Over the past couple of decades, the NBA has undergone a revamping of sorts. The game is not what it once was (for better or worse), and the changes continue to flow in at a steady pace. David Stern is retiring after 30 years at the helm, the Los Angeles Lakers and Boston Celtics are hardly the Larry O’Brien magnets that they once were, and players are no longer draft-eligible out of high school.
However subtle, these changes affect the game in more ways than the any spectator can count. Stylistic differences are the norm in today’s NBA, and teams no longer fit the mold of the 80’s and 90’s. Just as every player is equipped to succeed in his own unique way, so too is every era assigned a specific set of strengths and weaknesses.
The 2013 version of the NBA offers fans a look at what can become of “super teams” and the implementation of “small ball.” It’s no longer a game of dominating centers, but rather one of finesse wings and sensationally athletic forwards. In a country where abundance can be considered the norm, it’s scarcity that peaks the most interest. It’s for that very reason that I present to you the NBA centers that I believe will be at the top of their class in 2016.
The success of the younger Gasol brother has been clearly noted around the NBA, most recently exemplified in his winning of the 2013 Defensive Player of the Year Award. While not your typical face-of-a-franchise center, Gasol possesses irreplaceable qualities for a player at his position. At age 28, Gasol experienced his most productive season as a professional. He averaged 1.7 blocks and 1 steal per game. Though his numbers are not eye-popping, his presence in the middle gave way for Memphis to obtain the second-best defensive rating among all NBA teams, while allowing only 88.7 points per game.
The reason Gasol is primed for success into his 30’s is his destitute reliance on athleticism. He’s a skilled center, who can pass, defend, and score at a high level. There’s no reason to believe he won’t be able to do it at the same or greater volume in the years to come.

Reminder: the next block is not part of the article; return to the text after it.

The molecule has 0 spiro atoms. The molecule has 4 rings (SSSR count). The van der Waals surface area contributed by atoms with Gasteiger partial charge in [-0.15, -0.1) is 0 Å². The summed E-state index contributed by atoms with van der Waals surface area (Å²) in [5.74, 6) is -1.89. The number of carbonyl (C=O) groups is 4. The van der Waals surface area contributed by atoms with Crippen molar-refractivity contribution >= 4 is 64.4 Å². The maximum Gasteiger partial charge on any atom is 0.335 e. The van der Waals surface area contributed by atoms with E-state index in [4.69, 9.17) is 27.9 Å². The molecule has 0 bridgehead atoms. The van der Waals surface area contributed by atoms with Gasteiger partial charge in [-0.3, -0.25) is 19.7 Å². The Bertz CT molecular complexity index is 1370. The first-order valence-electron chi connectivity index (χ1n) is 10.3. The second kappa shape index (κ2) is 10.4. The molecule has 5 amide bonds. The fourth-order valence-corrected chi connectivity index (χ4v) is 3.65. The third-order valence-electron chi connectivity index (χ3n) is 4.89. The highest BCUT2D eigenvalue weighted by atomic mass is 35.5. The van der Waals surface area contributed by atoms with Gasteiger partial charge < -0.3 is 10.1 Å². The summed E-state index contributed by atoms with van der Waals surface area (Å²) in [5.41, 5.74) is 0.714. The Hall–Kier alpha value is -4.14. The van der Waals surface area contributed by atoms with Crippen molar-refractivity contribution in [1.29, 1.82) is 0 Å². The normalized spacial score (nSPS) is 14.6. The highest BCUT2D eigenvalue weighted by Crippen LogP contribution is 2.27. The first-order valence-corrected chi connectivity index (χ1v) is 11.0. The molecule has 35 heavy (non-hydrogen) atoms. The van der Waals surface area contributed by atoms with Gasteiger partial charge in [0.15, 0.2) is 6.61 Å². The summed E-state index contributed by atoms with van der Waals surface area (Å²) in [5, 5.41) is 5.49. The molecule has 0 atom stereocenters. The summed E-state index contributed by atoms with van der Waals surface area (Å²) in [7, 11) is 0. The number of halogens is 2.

2013-2014 stats projection*:
14.4 PPG / 8.1 RPG / 3.7 APG / 1.8 BPG / 1.0 SPG
Roy Hibbert has to be one of the most frustrating players in the NBA. Though constantly underwhelming, he occasionally bursts onto the scene in memorable fashion (can’t forget Game 3 of the ECF). The reason he is on this list is not based on past performance, but the potential for future success. He has never averaged more than 12.8 points per game, or more than 8.8 rebounds. What he has done is improve on a yearly basis. With the scarcity of talent at the position, a little more improvement might be enough to place in him in the upper tier.
The past season was a down one for Hibbert, but if postseason success can be weighed on a curve, he more than made up for his regular season shortcomings. He’s already shown flashes of impending success, and he will only continue to improve his game. If he can stay healthy (which he has shown the ability to do), and continue to work on his offensive game, he could become one of the top centers the NBA has to offer. It’ll be up to him whether or not that thought comes to fruition.
2013-2014 stats projection:
15.2 PPG / 10.3 RPG / 2.0 APG / 2.8 BPG / 0.6 SPG
The scouting report on Noah, tracing back to his Gator days, has told of a player with unrelenting energy and hustle. His work ethic and willingness to do whatever it takes to win are the primary reasons he’s on this list. Though continually forgotten among the league’s best players, Noah has improved every season since his first in the NBA. Unlike the other two players on this list, though, injuries have significantly derailed his improvements.
When considering what makes a good center great, Noah’s qualities seem to stand out among the rest. Though an unconventional scorer, his ability to defend and reel in rebounds makes up for his slight shortcomings on offense. Though he might not develop any significant new skills, he does has the opportunity and willingness to master them the ones he has. He runs the floor well, can pass effectively, and can actually shoot better than he’s given credit for (horribly unappealing as his form may be). On top of what he does effectively on offense, Noah has relentless hustle and is an aggressive (albeit occasionally obnoxious) defender.
Like Hibbert, Noah has a lot of work to do as a scorer, but with the right amount of work, he can become the NBA’s best center.
2013-2014 stats projection*:
11.9 PPG / 10.9 RPG / 3.5 APG / 1.9 BPG / 1.1 SPG
Purposefully omitted: Dwight Howard, Andrew Bynum, Nikola Vucevic, DeMarcus Cousins
If you have any questions or concerns regarding the players on this list, or anything at all, leave me a comment in the section below (or contact me on Twitter via @VoicetheStands)!
* All projections gathered from Basketball-Reference.com